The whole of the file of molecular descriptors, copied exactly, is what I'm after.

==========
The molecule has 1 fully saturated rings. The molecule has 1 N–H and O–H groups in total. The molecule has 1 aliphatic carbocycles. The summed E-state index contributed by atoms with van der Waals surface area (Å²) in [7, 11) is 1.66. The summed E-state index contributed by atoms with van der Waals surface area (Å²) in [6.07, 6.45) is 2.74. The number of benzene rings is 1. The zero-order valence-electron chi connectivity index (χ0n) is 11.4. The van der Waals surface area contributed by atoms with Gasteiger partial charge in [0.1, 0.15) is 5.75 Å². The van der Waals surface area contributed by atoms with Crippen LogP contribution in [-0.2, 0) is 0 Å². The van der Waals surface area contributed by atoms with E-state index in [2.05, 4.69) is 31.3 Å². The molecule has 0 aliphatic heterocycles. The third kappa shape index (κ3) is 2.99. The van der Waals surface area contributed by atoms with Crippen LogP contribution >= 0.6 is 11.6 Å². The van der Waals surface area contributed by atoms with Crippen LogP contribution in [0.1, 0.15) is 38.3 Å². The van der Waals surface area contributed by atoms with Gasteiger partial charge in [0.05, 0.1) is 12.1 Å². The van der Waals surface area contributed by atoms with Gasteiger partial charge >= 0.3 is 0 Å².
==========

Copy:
The molecule has 1 fully saturated rings. The molecule has 1 N–H and O–H groups in total. The molecule has 1 aliphatic carbocycles. The summed E-state index contributed by atoms with van der Waals surface area (Å²) in [7, 11) is 1.66. The summed E-state index contributed by atoms with van der Waals surface area (Å²) in [6.07, 6.45) is 2.74. The number of benzene rings is 1. The zero-order valence-electron chi connectivity index (χ0n) is 11.4. The van der Waals surface area contributed by atoms with Gasteiger partial charge in [0.1, 0.15) is 5.75 Å². The van der Waals surface area contributed by atoms with Crippen LogP contribution in [-0.2, 0) is 0 Å². The van der Waals surface area contributed by atoms with E-state index in [2.05, 4.69) is 31.3 Å². The molecule has 0 aliphatic heterocycles. The third kappa shape index (κ3) is 2.99. The van der Waals surface area contributed by atoms with Crippen LogP contribution >= 0.6 is 11.6 Å². The van der Waals surface area contributed by atoms with Crippen LogP contribution in [0.1, 0.15) is 38.3 Å². The van der Waals surface area contributed by atoms with Gasteiger partial charge in [0.05, 0.1) is 12.1 Å². The van der Waals surface area contributed by atoms with Gasteiger partial charge >= 0.3 is 0 Å².